Back in January, when the President announced his long-awaited executive action on guns, the general consensus was that the steps he took were underwhelming. Not so. As I explained in National Review, President Obama was taking the long game on gun control. The key action he took focused on promoting research into so-called “smart guns.”
Beyond expanding the scope of prohibited gun owners, the president’s executive action also has the potential to restrict the types of guns people can buy. One of his executive orders directs the federal government to “promote the use and acquisition of new [gun] technology.” These so-called “smart guns” require a fingerprint scanner or a radio-frequency identification tag to be near the gun, before it will fire. During his press conference, the president joked, “If we can set it up so you can’t unlock your phone unless you’ve got the right fingerprint, why can’t we do the same thing for our guns?”
Let me digress for a moment on the smartphone-fingerprint example. On the iPhone, there is a feature that allows you to take a picture without having to use a fingerprint, or code to unlock the phone.All you have to do is swipe up with the camera icon, and it goes straight to the camera app. Why do you think Steve Jobs and company inserted that feature? Because if you enter the wrong code, or if your finger is sweaty, the phone doesn’t unlock right away. When you have to take a selfie at *just* the right moment, and seconds count, requiring the user to unlock the phone takes too much time.
If time is of the essence to take a selfie, then time is really of the essence when using a firearm for self-defense. Even if a smart gun is able to discern the owner’s fingerprints, or the owner’s grip, it still introduces a potential for error. With self-defense, every millisecond counts.
The usual response to this is that the risk of malfunction is outweighed by the potential of eliminating accidental shootings. Politico explains:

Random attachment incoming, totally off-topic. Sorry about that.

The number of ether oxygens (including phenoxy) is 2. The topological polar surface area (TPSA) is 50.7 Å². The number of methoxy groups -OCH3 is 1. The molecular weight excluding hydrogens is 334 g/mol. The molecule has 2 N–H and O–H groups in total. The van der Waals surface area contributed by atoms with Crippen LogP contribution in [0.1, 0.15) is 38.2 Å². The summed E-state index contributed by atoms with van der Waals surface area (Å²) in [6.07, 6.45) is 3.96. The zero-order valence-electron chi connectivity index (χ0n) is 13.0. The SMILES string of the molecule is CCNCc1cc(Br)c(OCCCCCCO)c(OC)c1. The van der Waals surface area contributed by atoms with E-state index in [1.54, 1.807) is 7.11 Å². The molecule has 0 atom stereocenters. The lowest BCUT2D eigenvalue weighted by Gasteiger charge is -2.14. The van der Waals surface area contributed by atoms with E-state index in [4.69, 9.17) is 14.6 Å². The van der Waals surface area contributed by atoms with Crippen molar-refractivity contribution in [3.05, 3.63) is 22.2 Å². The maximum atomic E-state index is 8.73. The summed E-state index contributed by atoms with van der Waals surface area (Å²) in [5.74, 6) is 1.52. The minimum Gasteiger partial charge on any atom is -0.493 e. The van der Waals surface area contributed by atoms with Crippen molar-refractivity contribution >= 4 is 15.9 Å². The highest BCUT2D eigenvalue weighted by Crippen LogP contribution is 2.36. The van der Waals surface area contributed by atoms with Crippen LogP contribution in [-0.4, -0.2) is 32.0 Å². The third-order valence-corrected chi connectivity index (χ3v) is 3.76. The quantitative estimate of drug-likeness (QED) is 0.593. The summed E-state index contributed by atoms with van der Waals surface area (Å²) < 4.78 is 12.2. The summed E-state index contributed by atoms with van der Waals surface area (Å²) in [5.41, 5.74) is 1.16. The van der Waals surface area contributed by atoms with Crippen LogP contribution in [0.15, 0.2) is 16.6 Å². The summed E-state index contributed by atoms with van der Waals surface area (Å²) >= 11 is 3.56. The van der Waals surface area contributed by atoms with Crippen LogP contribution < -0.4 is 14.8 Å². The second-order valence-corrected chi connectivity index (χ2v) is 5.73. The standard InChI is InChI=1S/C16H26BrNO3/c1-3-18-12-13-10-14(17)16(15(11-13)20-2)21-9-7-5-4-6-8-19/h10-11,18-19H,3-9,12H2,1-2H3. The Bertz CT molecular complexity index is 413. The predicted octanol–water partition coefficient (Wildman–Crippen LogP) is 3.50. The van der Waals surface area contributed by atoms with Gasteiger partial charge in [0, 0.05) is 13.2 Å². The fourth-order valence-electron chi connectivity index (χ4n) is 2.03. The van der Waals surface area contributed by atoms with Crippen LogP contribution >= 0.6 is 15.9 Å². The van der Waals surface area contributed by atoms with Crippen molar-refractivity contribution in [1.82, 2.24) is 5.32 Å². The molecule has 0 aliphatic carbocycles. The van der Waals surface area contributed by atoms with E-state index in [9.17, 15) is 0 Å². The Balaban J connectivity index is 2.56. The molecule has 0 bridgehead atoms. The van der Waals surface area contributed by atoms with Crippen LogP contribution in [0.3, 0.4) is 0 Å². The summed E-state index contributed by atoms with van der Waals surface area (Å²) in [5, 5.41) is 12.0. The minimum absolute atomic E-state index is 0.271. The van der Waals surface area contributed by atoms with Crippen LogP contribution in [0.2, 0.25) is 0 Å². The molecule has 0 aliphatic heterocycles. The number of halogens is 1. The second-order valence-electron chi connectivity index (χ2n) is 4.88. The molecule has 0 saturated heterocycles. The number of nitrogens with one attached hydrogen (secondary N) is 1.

It wouldn’t prevent most mass shootings, gun crimes or suicides — currently the biggest driver of gun deaths. However, they could cut down on the roughly 500 deaths each year from accidental shootings, especially by kids. Advocates also point to findings that most youth suicides are committed with a parents’ weapon, and instances where officers’ own guns are stolen in a scuffle and used to shoot them cause about 1 in 10 police deaths.
I address the magnitude of accidental shootings, in comparison to other deaths, in The Shooting Cycle.
A related heuristic focuses on how people weigh unfamiliar events. This heuristic is more intuitive: the fear of the unknown is greatest. More precisely, people often overweigh the risk of unfamiliar events. Consider the related topic of accidental shootings of young children (primarily where a child uses the firearm to kill him or herself). Though these events are horrible and avoidable tragedies, like mass shootings, they are also uncommon. Professor Dan Kahan’s observations, which are not limited to children, show that there are on average fewer than 1,000 accidental gun homicides per year.60 In comparison, there are roughly 3,500 drowning deaths per year.61
When looking specifically at the causes of death of children, the ratios are roughly similar. In 2010, children ages one to fourteen were more than three times as likely to die by unintentional drowning than by becoming the victims of a homicide by firearm.62 We stress, as does Professor Gary Kleck, that “[t]he point is not that guns are safe because they cause accidental death less often than” more familiar causes, such as drownings, but to provide a “meaningful point of reference.” 63
In contrast, when people make choices from familiar experiences, so called “decisions from experience,” they underweigh the probability of rare events.66 In other words, people will underweigh the risk of something they are familiar with—for example, death by drowning in a pool. After all, most people have been in a pool, seen a lifeguard, and are aware of the possibility of children drowning. But, they will overweigh the risk of something they only learn about from descriptions—such as media reports about death by firearm violence. These are rare tragedies that (thankfully) impact very few people personally.